Iowa House bill seeks to ban more synthetic marijuana


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Further legislation about synthetic marijuana has Iowa lawmakers and local storeowners unsure whether the drug will ever be stamped out.

According to the Current Psychiatry journal, synthetic cannibinoids are sometimes marketed as "herbal incense" and labeled against human consumption. Despite this, the article said, consumers often smoke the herb to produce cannabis-like effects of sedation, relaxation and euphoria.

A ban on certain forms of the incense passed last year, though lawmakers then and now are wary of manufacturers altering small parts of the synthetic compounds to fall outside a new law's reach.

"The chemists will adapt to the new law," said Sen. Bob Dvorsky, D-Coralville.

He was unsure about the new bill's possible success.

"There are only two weeks left for this bill to come from the House to the Senate," he said. "So I am not sure whether or not it will pass."

The Current Psychiatry study found a compound called JWH-18 in a variety of synthetic cannibinoids.

"The products initially had the added appeal of being legal and undetectable in screening," the article said. "The growing popularity of herbal-incense products has prompted health concerns based on reports of emergency… effects, including tachycardia, agitation, excess sedation, and loss of consciousness."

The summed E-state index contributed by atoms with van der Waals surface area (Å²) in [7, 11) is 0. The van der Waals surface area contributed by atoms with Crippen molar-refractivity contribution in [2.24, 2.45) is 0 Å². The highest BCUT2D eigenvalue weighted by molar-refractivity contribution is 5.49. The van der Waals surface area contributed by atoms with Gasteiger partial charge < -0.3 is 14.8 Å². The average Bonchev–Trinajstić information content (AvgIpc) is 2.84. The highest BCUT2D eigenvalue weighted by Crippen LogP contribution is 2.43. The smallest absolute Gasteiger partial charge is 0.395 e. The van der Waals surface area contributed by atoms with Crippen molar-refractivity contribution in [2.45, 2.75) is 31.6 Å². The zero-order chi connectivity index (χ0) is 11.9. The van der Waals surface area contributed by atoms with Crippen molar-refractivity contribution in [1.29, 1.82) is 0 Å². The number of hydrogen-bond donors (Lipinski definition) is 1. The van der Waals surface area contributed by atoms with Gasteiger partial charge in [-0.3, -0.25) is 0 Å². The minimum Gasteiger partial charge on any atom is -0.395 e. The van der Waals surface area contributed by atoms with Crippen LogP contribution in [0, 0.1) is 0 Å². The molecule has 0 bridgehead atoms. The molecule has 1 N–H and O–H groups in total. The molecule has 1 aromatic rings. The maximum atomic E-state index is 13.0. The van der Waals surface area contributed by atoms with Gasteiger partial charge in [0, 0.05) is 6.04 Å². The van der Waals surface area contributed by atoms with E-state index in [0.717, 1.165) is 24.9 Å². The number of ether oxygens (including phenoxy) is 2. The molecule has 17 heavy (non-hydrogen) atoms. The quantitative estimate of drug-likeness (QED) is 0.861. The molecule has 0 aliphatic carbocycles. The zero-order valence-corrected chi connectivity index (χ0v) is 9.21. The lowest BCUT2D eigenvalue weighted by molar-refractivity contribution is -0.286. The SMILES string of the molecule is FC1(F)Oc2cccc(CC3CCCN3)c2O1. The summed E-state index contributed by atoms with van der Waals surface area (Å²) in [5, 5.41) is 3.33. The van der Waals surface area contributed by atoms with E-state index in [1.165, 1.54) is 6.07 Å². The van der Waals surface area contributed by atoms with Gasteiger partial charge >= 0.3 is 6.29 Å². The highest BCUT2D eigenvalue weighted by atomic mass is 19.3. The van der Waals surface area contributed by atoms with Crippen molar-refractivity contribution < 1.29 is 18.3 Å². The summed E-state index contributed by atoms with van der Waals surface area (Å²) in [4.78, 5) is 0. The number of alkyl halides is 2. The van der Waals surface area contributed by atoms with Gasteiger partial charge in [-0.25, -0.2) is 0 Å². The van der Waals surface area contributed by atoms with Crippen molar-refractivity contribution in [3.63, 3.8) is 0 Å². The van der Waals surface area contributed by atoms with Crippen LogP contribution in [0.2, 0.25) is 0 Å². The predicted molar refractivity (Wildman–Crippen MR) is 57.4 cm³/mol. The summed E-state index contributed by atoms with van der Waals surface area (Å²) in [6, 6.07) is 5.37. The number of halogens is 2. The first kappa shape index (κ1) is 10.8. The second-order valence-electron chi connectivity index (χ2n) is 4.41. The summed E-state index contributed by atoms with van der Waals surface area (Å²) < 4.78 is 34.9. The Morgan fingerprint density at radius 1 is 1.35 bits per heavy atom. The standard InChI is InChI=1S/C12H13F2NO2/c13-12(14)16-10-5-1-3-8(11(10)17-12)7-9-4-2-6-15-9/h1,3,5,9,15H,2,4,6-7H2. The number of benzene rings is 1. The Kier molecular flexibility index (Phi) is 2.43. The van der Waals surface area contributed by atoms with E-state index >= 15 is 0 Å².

Kelly Stucker, who owns local glassware shop the Konnexion, 106 S. Linn St., said her store has not sold herbal incense because of its tenuous legal status and lack of regulation. She, too, was skeptical about the bill's effect.

"It doesn't matter what bill passes or when," she said. "The chemists interested in making stacks of money will continue to tweak the compounds in any way they can. By the time any bill has passed, a new product has been created and distributed long beforehand. It's a losing battle that we can't cover by blanket laws."

The Convenience Store, an unrelated shop on the same floor as the Konnexion, does sell products labeled herbal incense not for human consumption. Employees from the Convenience Store declined to comment on whether the bill would affect their sales.

The In-Zone, 116 E. Washington St., and the Den, 123 E. Washington St., do not sell synthetic marijuana products, but they do sell unrelated products labeled herbal incense. Employees from those stores also declined to comment.

Websites for two herbal-incense companies selling product in Iowa last year, SYN and K3, are currently unavailable or lacking product.

Current herbal-incense manufacturers still sold in Iowa include Afterlife, Cloud 10, Freedom, Head Trip, Tsunami Rush, and Voodoo Doll, according to Herbal Incense Wholesaler.

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